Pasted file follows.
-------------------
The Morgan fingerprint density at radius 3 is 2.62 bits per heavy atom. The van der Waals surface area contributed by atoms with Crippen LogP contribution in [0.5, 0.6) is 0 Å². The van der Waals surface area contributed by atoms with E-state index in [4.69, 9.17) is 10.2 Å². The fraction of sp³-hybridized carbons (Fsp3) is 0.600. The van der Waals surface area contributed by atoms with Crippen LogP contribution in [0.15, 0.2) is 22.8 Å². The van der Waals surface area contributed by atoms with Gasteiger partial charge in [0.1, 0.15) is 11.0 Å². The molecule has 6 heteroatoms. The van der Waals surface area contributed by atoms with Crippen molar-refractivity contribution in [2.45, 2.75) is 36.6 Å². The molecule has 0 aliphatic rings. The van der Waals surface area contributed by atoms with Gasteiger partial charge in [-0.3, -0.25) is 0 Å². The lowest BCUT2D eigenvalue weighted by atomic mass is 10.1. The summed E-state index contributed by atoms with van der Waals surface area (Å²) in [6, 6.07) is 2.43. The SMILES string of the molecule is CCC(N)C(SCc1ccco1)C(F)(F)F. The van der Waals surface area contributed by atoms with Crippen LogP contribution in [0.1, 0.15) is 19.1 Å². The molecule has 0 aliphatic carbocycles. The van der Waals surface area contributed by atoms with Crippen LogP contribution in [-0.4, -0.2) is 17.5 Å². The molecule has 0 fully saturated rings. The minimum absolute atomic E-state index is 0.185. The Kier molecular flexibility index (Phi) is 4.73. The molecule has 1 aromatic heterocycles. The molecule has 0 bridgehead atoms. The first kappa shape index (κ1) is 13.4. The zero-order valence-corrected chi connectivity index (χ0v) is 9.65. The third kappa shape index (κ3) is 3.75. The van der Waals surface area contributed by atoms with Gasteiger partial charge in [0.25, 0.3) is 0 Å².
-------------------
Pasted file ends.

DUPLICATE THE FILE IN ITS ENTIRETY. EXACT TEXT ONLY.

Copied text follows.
The Morgan fingerprint density at radius 3 is 2.62 bits per heavy atom. The van der Waals surface area contributed by atoms with Crippen LogP contribution in [0.5, 0.6) is 0 Å². The van der Waals surface area contributed by atoms with E-state index in [4.69, 9.17) is 10.2 Å². The fraction of sp³-hybridized carbons (Fsp3) is 0.600. The van der Waals surface area contributed by atoms with Crippen LogP contribution in [0.15, 0.2) is 22.8 Å². The van der Waals surface area contributed by atoms with Gasteiger partial charge in [0.1, 0.15) is 11.0 Å². The molecule has 6 heteroatoms. The van der Waals surface area contributed by atoms with Crippen molar-refractivity contribution in [2.45, 2.75) is 36.6 Å². The molecule has 0 aliphatic rings. The van der Waals surface area contributed by atoms with Gasteiger partial charge in [-0.3, -0.25) is 0 Å². The lowest BCUT2D eigenvalue weighted by atomic mass is 10.1. The summed E-state index contributed by atoms with van der Waals surface area (Å²) in [6, 6.07) is 2.43. The SMILES string of the molecule is CCC(N)C(SCc1ccco1)C(F)(F)F. The van der Waals surface area contributed by atoms with Crippen LogP contribution in [0.1, 0.15) is 19.1 Å². The molecule has 0 aliphatic carbocycles. The van der Waals surface area contributed by atoms with Crippen LogP contribution in [-0.4, -0.2) is 17.5 Å². The molecule has 0 fully saturated rings. The minimum absolute atomic E-state index is 0.185. The Kier molecular flexibility index (Phi) is 4.73. The molecule has 1 aromatic heterocycles. The molecule has 0 bridgehead atoms. The first kappa shape index (κ1) is 13.4. The zero-order valence-corrected chi connectivity index (χ0v) is 9.65. The third kappa shape index (κ3) is 3.75. The van der Waals surface area contributed by atoms with Gasteiger partial charge in [0.25, 0.3) is 0 Å².